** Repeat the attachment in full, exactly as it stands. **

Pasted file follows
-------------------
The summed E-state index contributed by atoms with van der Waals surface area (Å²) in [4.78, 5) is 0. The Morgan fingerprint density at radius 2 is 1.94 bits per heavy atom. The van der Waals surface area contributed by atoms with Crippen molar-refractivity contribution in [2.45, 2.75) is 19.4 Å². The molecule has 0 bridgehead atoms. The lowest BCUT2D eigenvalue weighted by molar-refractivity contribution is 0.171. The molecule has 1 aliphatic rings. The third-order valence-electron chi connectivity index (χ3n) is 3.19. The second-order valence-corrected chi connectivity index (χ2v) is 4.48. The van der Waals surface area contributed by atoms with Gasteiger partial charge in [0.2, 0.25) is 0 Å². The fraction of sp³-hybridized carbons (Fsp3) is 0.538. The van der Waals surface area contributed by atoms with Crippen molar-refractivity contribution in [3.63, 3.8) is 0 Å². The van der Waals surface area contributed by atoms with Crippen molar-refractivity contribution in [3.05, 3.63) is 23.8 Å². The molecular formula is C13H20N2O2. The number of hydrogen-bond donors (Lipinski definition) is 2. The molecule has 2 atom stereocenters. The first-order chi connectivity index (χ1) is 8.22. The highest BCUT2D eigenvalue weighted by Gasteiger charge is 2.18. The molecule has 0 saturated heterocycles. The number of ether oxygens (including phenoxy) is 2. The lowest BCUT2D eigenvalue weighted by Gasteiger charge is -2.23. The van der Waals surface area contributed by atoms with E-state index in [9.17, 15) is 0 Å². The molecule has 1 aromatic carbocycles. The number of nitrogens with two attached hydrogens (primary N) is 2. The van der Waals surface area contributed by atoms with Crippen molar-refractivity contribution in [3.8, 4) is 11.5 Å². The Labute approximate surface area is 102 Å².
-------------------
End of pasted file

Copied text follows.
The summed E-state index contributed by atoms with van der Waals surface area (Å²) in [4.78, 5) is 0. The Morgan fingerprint density at radius 2 is 1.94 bits per heavy atom. The van der Waals surface area contributed by atoms with Crippen molar-refractivity contribution in [2.45, 2.75) is 19.4 Å². The molecule has 0 bridgehead atoms. The lowest BCUT2D eigenvalue weighted by molar-refractivity contribution is 0.171. The molecule has 1 aliphatic rings. The third-order valence-electron chi connectivity index (χ3n) is 3.19. The second-order valence-corrected chi connectivity index (χ2v) is 4.48. The van der Waals surface area contributed by atoms with Gasteiger partial charge in [0.2, 0.25) is 0 Å². The fraction of sp³-hybridized carbons (Fsp3) is 0.538. The van der Waals surface area contributed by atoms with Crippen molar-refractivity contribution in [3.63, 3.8) is 0 Å². The van der Waals surface area contributed by atoms with Crippen molar-refractivity contribution in [3.05, 3.63) is 23.8 Å². The molecular formula is C13H20N2O2. The number of hydrogen-bond donors (Lipinski definition) is 2. The molecule has 2 atom stereocenters. The first-order chi connectivity index (χ1) is 8.22. The highest BCUT2D eigenvalue weighted by Gasteiger charge is 2.18. The molecule has 0 saturated heterocycles. The number of ether oxygens (including phenoxy) is 2. The lowest BCUT2D eigenvalue weighted by Gasteiger charge is -2.23. The van der Waals surface area contributed by atoms with E-state index in [9.17, 15) is 0 Å². The molecule has 1 aromatic carbocycles. The number of nitrogens with two attached hydrogens (primary N) is 2. The van der Waals surface area contributed by atoms with Crippen molar-refractivity contribution in [3.8, 4) is 11.5 Å². The Labute approximate surface area is 102 Å².